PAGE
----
The next time you see a person or a family who is obviously poor, meet their eyes. Look into their souls and see a brother or sister, a fellow human being. Just like we are, except we have more money than they do. Does it cost us to care about the poor? No. It makes us better people. People who walk their talk. It also gives us peace and a sense of well-being.

 

Neuroscientists say that the brain is changed by the traumas and horrors it survives. The brain rewires around the damaged areas. This is oversimplified, but tragedy makes us turn into different people. Love, caring, assistance changes people too and brings them a sense of inner peace.

 

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The poor suffer in ways we can’t even imagine. They can’t even get medical care when they need it. So the next time you see a poor person, or a person on a fixed income, try a random act of kindness and watch how their eyes light up. It has nothing to do with religion or faith, kindness and compassion are part of a human’s basic character.

Namaste

 

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Botanical Gardens Photographed and copyrighted by Barbara Mattio 2013

Botanical Gardens
Photographed and copyrighted by Barbara Mattio 2013

 

 

 Texas butterflies. Photographed and copyrighted by Barbara Mattio 2007

Texas butterflies. Photographed and copyrighted by Barbara Mattio 2007

 

 

No place for anger within us.

No place for anger within us.

 

Rumi’s Legacy


Rumi Followers Fight To Keep Turkey From Cashing In On Mystic’s Legacy

Posted: 01/20/2015 8:40 am EST Updated: 5 hours ago
RNS-RUMI-RECLAIM a

ISTANBUL (RNS) Each Sunday, visitors line up outside of the old Sufi lodge, now a museum, in Turkey’s tourist-filled Galata district, informational pamphlets, cameras and $20 tickets in hand.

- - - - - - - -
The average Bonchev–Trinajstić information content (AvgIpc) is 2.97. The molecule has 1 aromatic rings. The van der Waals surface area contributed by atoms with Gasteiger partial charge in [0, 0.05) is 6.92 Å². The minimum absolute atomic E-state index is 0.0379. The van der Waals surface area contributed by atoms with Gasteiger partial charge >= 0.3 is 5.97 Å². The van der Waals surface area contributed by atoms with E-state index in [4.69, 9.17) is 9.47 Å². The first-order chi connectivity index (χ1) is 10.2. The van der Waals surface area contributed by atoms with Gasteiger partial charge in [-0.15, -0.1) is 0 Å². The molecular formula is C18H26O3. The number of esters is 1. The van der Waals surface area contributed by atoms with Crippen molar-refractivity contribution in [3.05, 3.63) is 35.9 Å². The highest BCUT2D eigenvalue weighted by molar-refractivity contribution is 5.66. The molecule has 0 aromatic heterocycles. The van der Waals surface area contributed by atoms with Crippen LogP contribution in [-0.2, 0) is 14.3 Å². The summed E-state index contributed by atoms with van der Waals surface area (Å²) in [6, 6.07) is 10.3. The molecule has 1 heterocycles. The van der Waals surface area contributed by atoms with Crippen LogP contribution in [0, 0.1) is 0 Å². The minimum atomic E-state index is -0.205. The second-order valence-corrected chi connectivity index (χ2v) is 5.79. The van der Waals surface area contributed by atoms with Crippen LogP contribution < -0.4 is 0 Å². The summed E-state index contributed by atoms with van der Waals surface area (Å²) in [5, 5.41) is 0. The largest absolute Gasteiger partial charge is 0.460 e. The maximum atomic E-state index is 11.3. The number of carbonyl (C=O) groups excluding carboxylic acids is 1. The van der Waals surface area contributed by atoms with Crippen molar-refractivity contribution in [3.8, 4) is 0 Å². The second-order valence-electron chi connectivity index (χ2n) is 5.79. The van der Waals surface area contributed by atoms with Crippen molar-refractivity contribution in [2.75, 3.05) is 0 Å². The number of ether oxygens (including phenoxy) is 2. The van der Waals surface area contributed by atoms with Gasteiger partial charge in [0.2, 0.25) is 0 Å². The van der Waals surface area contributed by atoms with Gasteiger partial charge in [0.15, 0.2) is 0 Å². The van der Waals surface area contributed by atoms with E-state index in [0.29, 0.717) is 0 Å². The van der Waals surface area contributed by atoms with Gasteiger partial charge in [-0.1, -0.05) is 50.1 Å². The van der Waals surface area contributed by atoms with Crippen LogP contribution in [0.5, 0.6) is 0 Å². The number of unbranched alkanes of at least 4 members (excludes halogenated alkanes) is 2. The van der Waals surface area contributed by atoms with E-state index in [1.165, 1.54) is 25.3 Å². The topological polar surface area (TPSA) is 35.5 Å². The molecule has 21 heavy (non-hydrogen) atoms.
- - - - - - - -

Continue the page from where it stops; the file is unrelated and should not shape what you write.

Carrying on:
The site is but one of the many places tourists flock for performances by the country’s famed white-robed whirling dervishes.

Cafes, hotels and former Sufi lodges reinvented as tourist attractions, like the one in Galata, have all cashed in on the ritual’s popularity.

The “sema” ceremonies, as they’re called, promise attendees a peek into a 750-year-old practice that is as graceful as it is spiritual.

Yet as more ceremonies spring up, excitement has been met by skepticism by descendants of the very 13th-century mystic who first popularized it.

“It’s becoming like a show,” said Faruk Hemdem Celebi, a 22nd-generation descendant of the famous poet, jurist, Islamic scholar, theologian and Sufi, Jalaluddin Rumi (1207-1273). “There are people doing this now to make money and attract tourists.”

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Faruk Hemdem Celebi is a 22nd-generation descendant of Rumi and president of the International Mevlana Foundation. Behind him hangs a picture of his father and predecessor as the alleged hereditary leader of the Mevlevi order. Religion News Service photo by Michael Kaplan

Rumi was a highly revered Persian mystic who preached inclusivity and respect for all. His poetry and writings on divine unity and love have attracted a global following.

Celebi, who leads the International Mevlana Foundation, believes that Rumi’s practices have been wrongly appropriated for profit.

Last month, he announced the launch of a campaign to reclaim Rumi’s practices.

Through familial lineage, Celebi claims to be the heir of the Mevlevi (meaning “My Master”) order, which was founded by Rumi’s followers after his death and includes a collection of disciples who follow Rumi’s teachings.